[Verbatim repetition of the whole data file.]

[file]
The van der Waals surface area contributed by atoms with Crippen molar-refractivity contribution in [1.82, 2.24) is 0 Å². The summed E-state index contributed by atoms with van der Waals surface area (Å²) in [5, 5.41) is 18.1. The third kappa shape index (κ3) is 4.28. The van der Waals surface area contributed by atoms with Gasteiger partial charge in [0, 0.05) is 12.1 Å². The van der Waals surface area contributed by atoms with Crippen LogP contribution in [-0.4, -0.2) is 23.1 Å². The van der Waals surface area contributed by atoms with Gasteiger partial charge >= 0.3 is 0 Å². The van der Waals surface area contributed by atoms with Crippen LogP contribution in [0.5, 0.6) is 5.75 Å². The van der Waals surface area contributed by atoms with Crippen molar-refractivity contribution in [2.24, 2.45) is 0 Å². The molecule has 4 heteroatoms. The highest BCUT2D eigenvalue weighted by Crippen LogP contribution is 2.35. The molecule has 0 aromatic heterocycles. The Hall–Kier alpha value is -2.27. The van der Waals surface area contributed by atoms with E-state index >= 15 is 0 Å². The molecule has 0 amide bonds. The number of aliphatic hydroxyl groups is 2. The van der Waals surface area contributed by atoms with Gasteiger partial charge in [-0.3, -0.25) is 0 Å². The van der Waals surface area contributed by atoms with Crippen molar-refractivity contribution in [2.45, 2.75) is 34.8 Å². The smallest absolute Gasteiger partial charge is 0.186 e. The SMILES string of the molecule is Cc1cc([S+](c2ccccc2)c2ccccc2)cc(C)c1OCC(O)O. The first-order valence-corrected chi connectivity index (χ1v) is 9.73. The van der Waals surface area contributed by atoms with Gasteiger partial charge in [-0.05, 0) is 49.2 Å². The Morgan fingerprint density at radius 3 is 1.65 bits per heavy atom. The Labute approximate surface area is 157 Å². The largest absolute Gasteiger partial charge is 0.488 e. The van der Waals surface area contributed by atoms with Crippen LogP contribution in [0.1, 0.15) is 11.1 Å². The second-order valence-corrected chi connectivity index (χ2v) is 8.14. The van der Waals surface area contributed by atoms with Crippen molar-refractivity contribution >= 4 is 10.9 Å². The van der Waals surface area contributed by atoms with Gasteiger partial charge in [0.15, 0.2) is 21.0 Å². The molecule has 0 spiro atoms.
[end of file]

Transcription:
The van der Waals surface area contributed by atoms with Crippen molar-refractivity contribution in [1.82, 2.24) is 0 Å². The summed E-state index contributed by atoms with van der Waals surface area (Å²) in [5, 5.41) is 18.1. The third kappa shape index (κ3) is 4.28. The van der Waals surface area contributed by atoms with Gasteiger partial charge in [0, 0.05) is 12.1 Å². The van der Waals surface area contributed by atoms with Crippen LogP contribution in [-0.4, -0.2) is 23.1 Å². The van der Waals surface area contributed by atoms with Gasteiger partial charge >= 0.3 is 0 Å². The van der Waals surface area contributed by atoms with Crippen LogP contribution in [0.5, 0.6) is 5.75 Å². The van der Waals surface area contributed by atoms with Crippen molar-refractivity contribution in [2.24, 2.45) is 0 Å². The molecule has 4 heteroatoms. The highest BCUT2D eigenvalue weighted by Crippen LogP contribution is 2.35. The molecule has 0 aromatic heterocycles. The Hall–Kier alpha value is -2.27. The van der Waals surface area contributed by atoms with E-state index >= 15 is 0 Å². The molecule has 0 amide bonds. The number of aliphatic hydroxyl groups is 2. The van der Waals surface area contributed by atoms with Gasteiger partial charge in [-0.3, -0.25) is 0 Å². The van der Waals surface area contributed by atoms with Crippen molar-refractivity contribution in [2.45, 2.75) is 34.8 Å². The smallest absolute Gasteiger partial charge is 0.186 e. The SMILES string of the molecule is Cc1cc([S+](c2ccccc2)c2ccccc2)cc(C)c1OCC(O)O. The first-order valence-corrected chi connectivity index (χ1v) is 9.73. The van der Waals surface area contributed by atoms with Gasteiger partial charge in [-0.05, 0) is 49.2 Å². The Morgan fingerprint density at radius 3 is 1.65 bits per heavy atom. The Labute approximate surface area is 157 Å². The largest absolute Gasteiger partial charge is 0.488 e. The van der Waals surface area contributed by atoms with Crippen LogP contribution in [0.1, 0.15) is 11.1 Å². The second-order valence-corrected chi connectivity index (χ2v) is 8.14. The van der Waals surface area contributed by atoms with Crippen molar-refractivity contribution >= 4 is 10.9 Å². The van der Waals surface area contributed by atoms with Gasteiger partial charge in [0.15, 0.2) is 21.0 Å². The molecule has 0 spiro atoms.